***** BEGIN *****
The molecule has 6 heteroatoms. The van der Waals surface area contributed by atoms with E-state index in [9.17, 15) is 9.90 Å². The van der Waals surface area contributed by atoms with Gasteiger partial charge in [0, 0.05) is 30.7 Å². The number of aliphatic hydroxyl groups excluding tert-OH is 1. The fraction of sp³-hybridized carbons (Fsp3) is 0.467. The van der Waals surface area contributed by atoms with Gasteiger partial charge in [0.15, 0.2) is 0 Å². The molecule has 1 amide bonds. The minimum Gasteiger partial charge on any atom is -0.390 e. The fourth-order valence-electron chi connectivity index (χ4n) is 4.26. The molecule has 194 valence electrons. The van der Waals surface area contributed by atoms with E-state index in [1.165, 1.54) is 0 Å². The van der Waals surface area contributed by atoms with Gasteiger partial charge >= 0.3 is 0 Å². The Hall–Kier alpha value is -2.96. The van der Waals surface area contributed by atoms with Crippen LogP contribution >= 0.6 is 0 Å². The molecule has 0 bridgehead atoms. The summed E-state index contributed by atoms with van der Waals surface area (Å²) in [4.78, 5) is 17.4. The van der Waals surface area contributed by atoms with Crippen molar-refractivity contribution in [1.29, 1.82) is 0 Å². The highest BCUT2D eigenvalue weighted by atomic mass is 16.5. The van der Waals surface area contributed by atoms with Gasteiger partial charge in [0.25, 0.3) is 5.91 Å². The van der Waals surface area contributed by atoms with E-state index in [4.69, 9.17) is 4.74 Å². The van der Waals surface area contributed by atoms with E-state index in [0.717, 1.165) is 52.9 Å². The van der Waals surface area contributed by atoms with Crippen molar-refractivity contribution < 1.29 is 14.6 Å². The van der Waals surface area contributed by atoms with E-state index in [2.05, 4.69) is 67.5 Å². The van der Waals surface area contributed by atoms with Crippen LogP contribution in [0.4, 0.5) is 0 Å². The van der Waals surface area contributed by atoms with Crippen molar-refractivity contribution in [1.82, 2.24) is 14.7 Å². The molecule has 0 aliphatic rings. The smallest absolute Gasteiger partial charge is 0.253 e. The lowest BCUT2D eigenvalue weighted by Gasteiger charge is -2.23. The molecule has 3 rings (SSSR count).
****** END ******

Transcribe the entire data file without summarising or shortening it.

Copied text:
The molecule has 6 heteroatoms. The van der Waals surface area contributed by atoms with E-state index in [9.17, 15) is 9.90 Å². The van der Waals surface area contributed by atoms with Gasteiger partial charge in [0, 0.05) is 30.7 Å². The number of aliphatic hydroxyl groups excluding tert-OH is 1. The fraction of sp³-hybridized carbons (Fsp3) is 0.467. The van der Waals surface area contributed by atoms with Gasteiger partial charge in [0.15, 0.2) is 0 Å². The molecule has 1 amide bonds. The minimum Gasteiger partial charge on any atom is -0.390 e. The fourth-order valence-electron chi connectivity index (χ4n) is 4.26. The molecule has 194 valence electrons. The van der Waals surface area contributed by atoms with E-state index in [1.165, 1.54) is 0 Å². The van der Waals surface area contributed by atoms with Gasteiger partial charge >= 0.3 is 0 Å². The Hall–Kier alpha value is -2.96. The van der Waals surface area contributed by atoms with Crippen LogP contribution >= 0.6 is 0 Å². The molecule has 0 bridgehead atoms. The summed E-state index contributed by atoms with van der Waals surface area (Å²) in [4.78, 5) is 17.4. The van der Waals surface area contributed by atoms with Crippen molar-refractivity contribution in [1.29, 1.82) is 0 Å². The highest BCUT2D eigenvalue weighted by atomic mass is 16.5. The van der Waals surface area contributed by atoms with Gasteiger partial charge in [0.25, 0.3) is 5.91 Å². The van der Waals surface area contributed by atoms with E-state index in [4.69, 9.17) is 4.74 Å². The van der Waals surface area contributed by atoms with E-state index in [0.717, 1.165) is 52.9 Å². The van der Waals surface area contributed by atoms with Crippen molar-refractivity contribution < 1.29 is 14.6 Å². The van der Waals surface area contributed by atoms with E-state index in [2.05, 4.69) is 67.5 Å². The van der Waals surface area contributed by atoms with Crippen LogP contribution in [0.4, 0.5) is 0 Å². The van der Waals surface area contributed by atoms with Crippen molar-refractivity contribution in [1.82, 2.24) is 14.7 Å². The molecule has 0 aliphatic rings. The smallest absolute Gasteiger partial charge is 0.253 e. The lowest BCUT2D eigenvalue weighted by Gasteiger charge is -2.23. The molecule has 3 rings (SSSR count).